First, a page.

Hawaii’s State Legislature passed a fiercely-debated bill on Thursday that will allow those suffering with terminal illnesses to determine for themselves whether or not it’s time for them to end their own lives.
House Bill 2739, the “Our Care, Our Choice Act,” which was openly supported and endorsed by Governor David Ige (D), allows those who are terminally ill and mentally capable to decide whether they would like to consume life-ending medication.
The aid-in-dying legislation, also known as “assisted suicide”, was passed by Hawaii’s State House with a vote of 39-12 in early March. The State Senate voted 23-2 Thursday to approve the bill, advancing it to the desk of Governor Ige, who must sign or veto the bill no later than April 17.
Ige has publicly supported the bill and is expected to sign it into law. If and when that happens, it will go into effect January 1 2019.
While many Hawaiians are praising the passage of HB 2739, not everyone is happy with how the two votes played out. Many Americans are opposed to aid-in-dying, arguing that pain management medication and hospice care are readily available for those who need it, and that suicide should never be treated as a solution to terminal illness.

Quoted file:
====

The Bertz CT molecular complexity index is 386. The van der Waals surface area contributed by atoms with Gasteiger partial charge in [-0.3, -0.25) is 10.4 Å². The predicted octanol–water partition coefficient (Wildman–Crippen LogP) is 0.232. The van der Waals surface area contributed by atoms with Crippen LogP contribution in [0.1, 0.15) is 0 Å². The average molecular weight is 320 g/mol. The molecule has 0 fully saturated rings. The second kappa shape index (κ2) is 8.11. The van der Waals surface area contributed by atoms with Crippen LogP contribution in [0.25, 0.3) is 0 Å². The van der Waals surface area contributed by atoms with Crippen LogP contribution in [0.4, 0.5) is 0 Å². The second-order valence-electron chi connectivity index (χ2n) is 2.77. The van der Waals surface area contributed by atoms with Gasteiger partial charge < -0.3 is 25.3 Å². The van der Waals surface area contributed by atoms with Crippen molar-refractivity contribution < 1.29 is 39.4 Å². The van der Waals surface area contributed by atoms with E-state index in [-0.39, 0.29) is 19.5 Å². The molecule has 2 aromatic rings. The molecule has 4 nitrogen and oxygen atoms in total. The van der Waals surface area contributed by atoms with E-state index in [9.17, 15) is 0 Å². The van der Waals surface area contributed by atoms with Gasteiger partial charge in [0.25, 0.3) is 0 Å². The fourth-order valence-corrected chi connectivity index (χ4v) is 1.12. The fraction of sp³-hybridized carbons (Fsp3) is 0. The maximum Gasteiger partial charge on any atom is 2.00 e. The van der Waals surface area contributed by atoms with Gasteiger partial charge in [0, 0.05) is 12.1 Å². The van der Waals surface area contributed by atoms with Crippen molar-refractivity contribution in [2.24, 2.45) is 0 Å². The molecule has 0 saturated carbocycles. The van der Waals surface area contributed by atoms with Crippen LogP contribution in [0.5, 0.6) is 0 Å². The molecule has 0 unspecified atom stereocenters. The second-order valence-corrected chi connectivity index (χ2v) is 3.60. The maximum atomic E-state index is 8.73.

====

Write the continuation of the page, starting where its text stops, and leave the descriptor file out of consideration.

But for many of those Hawaiians enduring terminal illnesses and their advocates, the passage of the State’s new aid-in-dying legislation is a considerable milestone in the fight for the rights of the terminally ill.
“I am grateful that I was able to argue on behalf of suffering and dying people in Hawaii and that this legislation will bring an end to some of it,” says patient advocate John Radcliffe, who is living with terminal cancer. “It was one of the high honors of my life that I was allowed to argue on behalf of those same people, my peers.”
“Over the last 25 years, so many people of Hawaii have been devoted to bringing a medical aid-in-dying option to our state and have not lived to see success, adds Compassion & Choices Communication Officer Aubrey Hawk. “They would be so proud and grateful today. Medical aid-in-dying is an option. It need not be exercised, but we will be a more compassionate state for making it accessible to our terminally ill [Hawaii residents] who so desperately need it.”
Aid-In-Dying Legislation is Slowly Spreading Throughout the United States
According to a 2017 Gallup poll, 73 percent of Americans believe a doctor should be allowed to end a terminally-ill patient’s life if that patient has requested they do so.
Hawaii will become the sixth US State to pass aid-in-dying legislation, should Governor Ige sign the bill into law. The practice is currently legal in California, Colorado, Oregon, Vermont, Washington State, and the District of Columbia.
Several other States are currently considering aid-in-dying legislation. According to DeathWithDignity.org, 22 States currently have bills under consideration, or ballot initiatives planned, or are otherwise considering legislation similar to Hawaii’s HB 2739.